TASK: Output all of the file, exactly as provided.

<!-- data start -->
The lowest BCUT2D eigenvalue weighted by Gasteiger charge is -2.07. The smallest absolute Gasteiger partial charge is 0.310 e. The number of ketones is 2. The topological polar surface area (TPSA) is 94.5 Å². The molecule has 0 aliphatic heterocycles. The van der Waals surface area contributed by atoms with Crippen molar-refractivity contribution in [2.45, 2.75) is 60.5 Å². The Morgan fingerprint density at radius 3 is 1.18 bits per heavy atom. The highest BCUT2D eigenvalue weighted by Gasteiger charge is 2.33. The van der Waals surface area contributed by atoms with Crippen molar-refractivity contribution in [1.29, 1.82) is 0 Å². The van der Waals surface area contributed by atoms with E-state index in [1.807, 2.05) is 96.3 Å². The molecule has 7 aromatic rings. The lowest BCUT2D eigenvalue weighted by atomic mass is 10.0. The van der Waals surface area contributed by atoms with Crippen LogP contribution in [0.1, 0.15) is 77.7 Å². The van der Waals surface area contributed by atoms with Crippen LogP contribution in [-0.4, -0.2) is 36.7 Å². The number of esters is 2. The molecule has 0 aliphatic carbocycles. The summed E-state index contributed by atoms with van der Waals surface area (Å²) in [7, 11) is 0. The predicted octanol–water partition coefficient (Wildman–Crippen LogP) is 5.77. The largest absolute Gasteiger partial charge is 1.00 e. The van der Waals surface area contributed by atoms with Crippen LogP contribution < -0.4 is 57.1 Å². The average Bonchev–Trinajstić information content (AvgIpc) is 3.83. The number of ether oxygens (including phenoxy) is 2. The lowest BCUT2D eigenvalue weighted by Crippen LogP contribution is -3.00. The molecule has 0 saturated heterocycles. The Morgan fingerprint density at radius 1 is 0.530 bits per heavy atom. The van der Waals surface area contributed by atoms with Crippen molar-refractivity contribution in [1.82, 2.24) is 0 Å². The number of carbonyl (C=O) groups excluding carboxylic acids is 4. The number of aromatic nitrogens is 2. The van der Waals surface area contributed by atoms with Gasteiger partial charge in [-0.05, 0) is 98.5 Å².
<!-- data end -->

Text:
The lowest BCUT2D eigenvalue weighted by Gasteiger charge is -2.07. The smallest absolute Gasteiger partial charge is 0.310 e. The number of ketones is 2. The topological polar surface area (TPSA) is 94.5 Å². The molecule has 0 aliphatic heterocycles. The van der Waals surface area contributed by atoms with Crippen molar-refractivity contribution in [2.45, 2.75) is 60.5 Å². The Morgan fingerprint density at radius 3 is 1.18 bits per heavy atom. The highest BCUT2D eigenvalue weighted by Gasteiger charge is 2.33. The van der Waals surface area contributed by atoms with Crippen molar-refractivity contribution in [1.29, 1.82) is 0 Å². The van der Waals surface area contributed by atoms with E-state index in [1.807, 2.05) is 96.3 Å². The molecule has 7 aromatic rings. The lowest BCUT2D eigenvalue weighted by atomic mass is 10.0. The van der Waals surface area contributed by atoms with Crippen LogP contribution in [0.1, 0.15) is 77.7 Å². The van der Waals surface area contributed by atoms with Crippen LogP contribution in [-0.4, -0.2) is 36.7 Å². The number of esters is 2. The molecule has 0 aliphatic carbocycles. The summed E-state index contributed by atoms with van der Waals surface area (Å²) in [7, 11) is 0. The predicted octanol–water partition coefficient (Wildman–Crippen LogP) is 5.77. The largest absolute Gasteiger partial charge is 1.00 e. The van der Waals surface area contributed by atoms with Crippen LogP contribution < -0.4 is 57.1 Å². The average Bonchev–Trinajstić information content (AvgIpc) is 3.83. The number of ether oxygens (including phenoxy) is 2. The lowest BCUT2D eigenvalue weighted by Crippen LogP contribution is -3.00. The molecule has 0 saturated heterocycles. The Morgan fingerprint density at radius 1 is 0.530 bits per heavy atom. The van der Waals surface area contributed by atoms with Crippen molar-refractivity contribution in [1.82, 2.24) is 0 Å². The number of carbonyl (C=O) groups excluding carboxylic acids is 4. The number of aromatic nitrogens is 2. The van der Waals surface area contributed by atoms with Gasteiger partial charge in [-0.05, 0) is 98.5 Å².